Time out of Joint

Article excerpt

Time Out of Joint WAR TIME: AN IDEA, ITS HISTORY, ITS CONSEQUENCES. By Mary L. Dudziak. New York, New York: Oxford University Press, 2012. 221 pages. $24.95.

The eminent legal historian Mary L. Dudziak has written a book on the meaning of time in war. The separation of the words as found in the title, War and Time, appears to be deliberate.1 Dudziak's essay proposes to isolate and identify the effects of time as it passes during war-particularly when it is a long and indefinite time-upon a society and ultimately upon a culture. Time in the course of war is, in this telling, both jaws and tail of the dragon. It is both cause and effect, within and upon culture and society.2

This plays out in a special way for Americans, however. The American cultural conception of "time" in "war" seeks to confine war to a presumably temporary emergency.3 Policies that would otherwise be legally, politically, socially, and culturally unacceptable-encroachments upon civil rights and liberties, most prominently, but also encroachments upon property rights, and regulatory changes of many kinds from taxation to price controls-become accepted as legitimate, extraordinary measures "for the duration." An uncertain duration, perhaps, but a duration nonetheless assumed in a culturally deep way to be temporary.4 The legitimacy of these war measures is accepted not just because they are claimed to be "necessary" in exceptional circumstances. They are also accepted because-independently-American cultural assumptions about the nature of war define them as not merely necessary exceptions, but as temporally confined.5 War in the American historical imagination is temporary.6

Necessity in war, then, is the hard master pressing exceptional measures upon society.7 Time, and the assumed temporary nature of war as a state of exception, however, soothes their acceptance and helps establish their legitimacy by contrasting them with "normal" times.8 Peace is defined as normality; it is defined as "normal" time.9 And yet the rub: the passage of time in war, when it goes on and on (and particularly when it goes on without discernible end or even a way to define an end) tends to harden effects that were supposed to be temporary, confined to the emergency of war, into permanent changes in society and culture.10 Time in war-the passage of time in war-is an independent social cause with its own social and cultural effects. We should therefore not be comforted quite so much as Americans are by the culturally reinforced belief that war, or at any rate, war's effects upon the ordinary life of peacetime, is temporary.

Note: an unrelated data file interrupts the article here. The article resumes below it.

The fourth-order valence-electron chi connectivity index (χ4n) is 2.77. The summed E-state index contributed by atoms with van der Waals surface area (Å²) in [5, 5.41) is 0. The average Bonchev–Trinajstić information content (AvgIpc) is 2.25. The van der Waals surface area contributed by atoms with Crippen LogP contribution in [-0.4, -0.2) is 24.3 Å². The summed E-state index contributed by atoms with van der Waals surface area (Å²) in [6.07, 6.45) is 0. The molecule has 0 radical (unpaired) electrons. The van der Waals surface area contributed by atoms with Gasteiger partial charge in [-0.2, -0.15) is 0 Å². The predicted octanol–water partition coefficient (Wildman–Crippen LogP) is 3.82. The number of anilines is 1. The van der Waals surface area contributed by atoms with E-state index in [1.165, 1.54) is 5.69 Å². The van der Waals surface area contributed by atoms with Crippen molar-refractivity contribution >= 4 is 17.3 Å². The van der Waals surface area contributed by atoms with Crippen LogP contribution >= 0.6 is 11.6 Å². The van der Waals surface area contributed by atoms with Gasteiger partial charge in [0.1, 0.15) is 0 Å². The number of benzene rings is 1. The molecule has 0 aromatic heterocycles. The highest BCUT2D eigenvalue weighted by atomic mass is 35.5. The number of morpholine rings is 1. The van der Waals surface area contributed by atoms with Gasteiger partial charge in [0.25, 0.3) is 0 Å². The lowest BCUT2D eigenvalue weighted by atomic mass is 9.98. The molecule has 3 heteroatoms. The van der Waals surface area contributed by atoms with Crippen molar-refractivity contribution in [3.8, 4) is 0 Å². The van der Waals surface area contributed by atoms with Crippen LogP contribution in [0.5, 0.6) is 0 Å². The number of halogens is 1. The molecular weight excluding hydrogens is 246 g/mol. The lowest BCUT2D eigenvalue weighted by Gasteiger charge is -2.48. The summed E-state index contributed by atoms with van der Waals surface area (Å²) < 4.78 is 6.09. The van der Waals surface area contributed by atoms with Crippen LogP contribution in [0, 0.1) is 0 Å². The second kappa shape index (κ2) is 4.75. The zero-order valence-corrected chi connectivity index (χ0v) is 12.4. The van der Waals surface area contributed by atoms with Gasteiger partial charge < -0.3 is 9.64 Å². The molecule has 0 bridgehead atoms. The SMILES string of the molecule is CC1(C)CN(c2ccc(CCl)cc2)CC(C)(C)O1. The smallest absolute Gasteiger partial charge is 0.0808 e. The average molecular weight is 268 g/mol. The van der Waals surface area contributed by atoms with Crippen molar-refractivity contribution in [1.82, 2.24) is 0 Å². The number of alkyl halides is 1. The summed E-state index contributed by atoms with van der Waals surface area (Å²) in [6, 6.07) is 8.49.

In war, Dudziak writes, "regular time" is thought to be "interrupted, and time is out of order." 11 The distinction between time "out of order," established by the social condition of war, and regular time, leads to the category of "wartime," which functions as both a passive historical descriptor and a causal cultural actor.12 If the book's title initially deliberately separates the two categories, this is in order to see that their subsequent combination in the text signals a distinct social category of its own, one that is established by the fact of war and the social perception of time, and which has independent effects upon society. At the large historical level, Dudziak notes, war slices "human experience into eras, creating a before and an after"-for example, antebellum and postbellum Civil War America, or the "postwar" after World War II. 13 Yet beyond merely being a way of descriptively periodizing history-a series of convenient before and after signposts-wartime also functions as an "abstract historical actor, moving and changing society and creating particular conditions of governance."14

War Time is a fine and excellent book, an ambitious exercise in the genres of cultural critique and the history of ideas. The genre of cultural criticism is often characterized by the use of cultural materials that range across literature and the arts, high and pop culture, tropes of culture offered and interpreted to reveal some deeper perception of culture and society. …

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